The HSE will recruit over 6,000 new staff in a bid to reduce waiting times.
Chief executive Paul Reid told the Dáil’s Public Accounts Committee that the health service had a “massive challenge” ahead of it:
“We in the HSE and the Department are anxious to put together a kind of restoration approach, not only to deal with non-Covid illnesses but also to address the size of waiting lists.
“We want to do that from a few perspectives. We will, first of all, look at how we can increase capacity in the public system. That will mean significant extra recruitment and resourcing, for which we have funding… We are going to take a comprehensive approach but it will be a massive challenge.”
During the pandemic, hospitals stopped performing all but “time-dependent critical surgeries”. As a consequence, waiting times for some operations have soared.
Currently 38 women have been waiting longer than 18 months for breast surgery, while 90 people have yet to be treated for cancer.
In August 2019 the number of people waiting for general surgery increased from 9,721 to 12,334 in August 2021. While the number of women in need of gynaecological treatment went from 4,678 to 5,383 - an increase of 15%.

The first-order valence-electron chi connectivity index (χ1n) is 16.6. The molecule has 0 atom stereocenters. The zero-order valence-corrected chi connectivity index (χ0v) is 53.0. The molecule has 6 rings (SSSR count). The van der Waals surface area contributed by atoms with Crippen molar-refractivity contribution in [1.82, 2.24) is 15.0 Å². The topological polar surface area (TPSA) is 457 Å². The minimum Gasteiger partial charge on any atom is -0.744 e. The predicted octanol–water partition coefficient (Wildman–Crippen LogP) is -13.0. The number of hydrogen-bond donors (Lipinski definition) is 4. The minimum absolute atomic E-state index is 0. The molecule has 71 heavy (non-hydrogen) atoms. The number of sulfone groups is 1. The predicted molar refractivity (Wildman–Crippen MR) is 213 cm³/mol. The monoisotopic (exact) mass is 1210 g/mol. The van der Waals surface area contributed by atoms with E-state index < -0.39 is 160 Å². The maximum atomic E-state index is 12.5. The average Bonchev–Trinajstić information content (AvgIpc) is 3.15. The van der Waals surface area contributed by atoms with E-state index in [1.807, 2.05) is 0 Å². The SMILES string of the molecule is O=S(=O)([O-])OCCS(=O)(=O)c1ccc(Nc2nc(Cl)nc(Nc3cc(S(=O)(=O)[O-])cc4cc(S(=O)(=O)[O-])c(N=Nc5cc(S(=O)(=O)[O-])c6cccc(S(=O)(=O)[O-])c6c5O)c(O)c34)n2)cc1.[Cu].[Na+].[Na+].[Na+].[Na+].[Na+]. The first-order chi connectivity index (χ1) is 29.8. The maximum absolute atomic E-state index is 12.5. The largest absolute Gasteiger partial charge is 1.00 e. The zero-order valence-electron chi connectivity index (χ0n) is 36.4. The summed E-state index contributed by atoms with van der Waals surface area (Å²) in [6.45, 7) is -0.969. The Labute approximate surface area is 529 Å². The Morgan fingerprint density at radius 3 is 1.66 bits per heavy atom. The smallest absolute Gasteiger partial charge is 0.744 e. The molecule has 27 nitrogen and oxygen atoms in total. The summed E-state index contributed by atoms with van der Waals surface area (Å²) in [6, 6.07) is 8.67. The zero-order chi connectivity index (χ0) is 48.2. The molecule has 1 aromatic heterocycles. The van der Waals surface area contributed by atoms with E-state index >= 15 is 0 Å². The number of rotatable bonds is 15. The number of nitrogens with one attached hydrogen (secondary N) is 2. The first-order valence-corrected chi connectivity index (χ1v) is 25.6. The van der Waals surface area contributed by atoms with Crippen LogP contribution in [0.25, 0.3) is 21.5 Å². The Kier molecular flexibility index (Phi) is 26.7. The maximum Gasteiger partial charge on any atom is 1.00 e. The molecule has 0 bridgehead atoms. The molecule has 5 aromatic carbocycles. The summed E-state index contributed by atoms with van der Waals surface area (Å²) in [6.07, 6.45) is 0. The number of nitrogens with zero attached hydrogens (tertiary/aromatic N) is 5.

However, other treatments, such as cardiothoracic surgery and cardiology procedures, saw a drop in the number of people on waiting lists.
The 6,200 new recruits will be in addition to the 4,500 new staff members hired already this year; nearly half of whom are expected to be recruited by the beginning of 2022.
A further 6,000 staff were hired in 2020, meaning the health service currently employs an additional 10,500 people more than it did prior to the pandemic.
Main image: A healthcare worker looks after a COVID patient in ICU. Picture by: PA/Manu Fernandez